Is there a light at the
end of the tunnel?
Despite the social and economic challenges facing businesses and brands in the current climate, the UK can perhaps take solice in the situation in China, which began to feel the effects of the global coronavirus (COVID-19) pandemic months ago.
Over the weekend China started to lift its social restrictions as the number of new locally transmitted cases slowed. It is still early days, even for China, as to whether life will be entirely back to normal. Even with social distancing being lifted, two-months in lock-down could mean that consumer behaviours have changed and a new, more digital, normal is left in place.
Major brands and technology firms in China are starting to launch major efforts to re-boost the economy and help brands get back in front of consumers.
Shanghai Fashion Week was due to start today. Instead of going ahead with events, shows will be live-streamed to a wider audience via a partnership with Alibaba’s Tmall and Taobao live. The event will show more than 150 brands, including Diane von Furstenberg.
The partnership aims to help independent designers and brands swap out more traditional means of communicating with audiences. For example, press conferences or shows, which would have been the route to market before the virus hit. Alibaba is using the partnership to promote a new ‘suite’ of products that allow brands to fully digitise this process.
On Monday, small groups of residents in Wuhan, where the virus started, were allowed to leave their residential compounds. People were allowed to go food shopping and walk along the streets for the first time in weeks.
At the weekend, the first train arrived in the city ferrying more than 1,000 workers from elsewhere in the province back to the city for work.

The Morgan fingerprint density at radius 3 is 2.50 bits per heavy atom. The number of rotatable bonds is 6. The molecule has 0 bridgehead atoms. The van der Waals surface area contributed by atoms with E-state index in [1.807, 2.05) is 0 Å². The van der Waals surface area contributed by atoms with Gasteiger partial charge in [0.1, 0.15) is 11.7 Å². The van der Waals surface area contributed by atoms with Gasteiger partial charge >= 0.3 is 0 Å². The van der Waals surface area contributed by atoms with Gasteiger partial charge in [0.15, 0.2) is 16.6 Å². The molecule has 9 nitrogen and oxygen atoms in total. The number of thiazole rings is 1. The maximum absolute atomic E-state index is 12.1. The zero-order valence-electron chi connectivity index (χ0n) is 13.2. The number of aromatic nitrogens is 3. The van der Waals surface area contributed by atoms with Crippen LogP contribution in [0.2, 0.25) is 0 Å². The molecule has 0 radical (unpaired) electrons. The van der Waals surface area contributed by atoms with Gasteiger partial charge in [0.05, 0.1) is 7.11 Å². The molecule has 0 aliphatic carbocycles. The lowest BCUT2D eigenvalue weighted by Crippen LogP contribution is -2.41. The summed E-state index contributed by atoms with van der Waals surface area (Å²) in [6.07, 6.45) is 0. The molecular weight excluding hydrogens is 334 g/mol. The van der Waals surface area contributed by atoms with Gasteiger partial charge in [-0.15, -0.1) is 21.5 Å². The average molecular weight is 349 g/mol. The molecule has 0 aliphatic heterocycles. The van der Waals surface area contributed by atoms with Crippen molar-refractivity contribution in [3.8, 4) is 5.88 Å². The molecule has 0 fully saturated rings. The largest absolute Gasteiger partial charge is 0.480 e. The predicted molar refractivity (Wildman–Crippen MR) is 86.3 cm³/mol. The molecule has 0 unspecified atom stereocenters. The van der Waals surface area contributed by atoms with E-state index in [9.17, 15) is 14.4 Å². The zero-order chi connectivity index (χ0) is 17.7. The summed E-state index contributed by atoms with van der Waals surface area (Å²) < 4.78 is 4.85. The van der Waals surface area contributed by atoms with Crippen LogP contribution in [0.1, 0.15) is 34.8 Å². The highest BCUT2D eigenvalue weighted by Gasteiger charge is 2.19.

On Sunday, according to The Guardian, local authorities said residents could begin returning to work if they did not have a temperature and could provide a green health code, signifying their virus-free status as well as a certificate from their employer. Officials said the city would be “gradually” reopened and public transportation would resume.
China e-commerce platform JD.com announced a raft of initiatives towards helping boost activity for brands again in terms of marketing and promotion in China.
This week, in addition to the ‘Spring Raindrop Plan’, JD.com announced a collaboration with brands to release RMB1.5 billion worth of promotional coupons to consumers in China. The idea is that the coupons will help increase demand and resume sales volumes at a quicker pace.
Travel data co-op Adara has found that the number of searches relating to people looking to travel to China has increased after a severe dip after the Coronavirus started to spread.
According to Adara, in the past two weeks, it has seen an uptick in the number of searchers. Global unique searchers were up 29% for the week of 8 March 2020, compared to the week of 1 March 2020. It said actual flight bookings are also increasing but at a slower rate.
The UK, which is now facing unprecedented levels of disruption with the lockdown enforced last night will be looking to the example set in China in the hope of a prompt, positive outcome.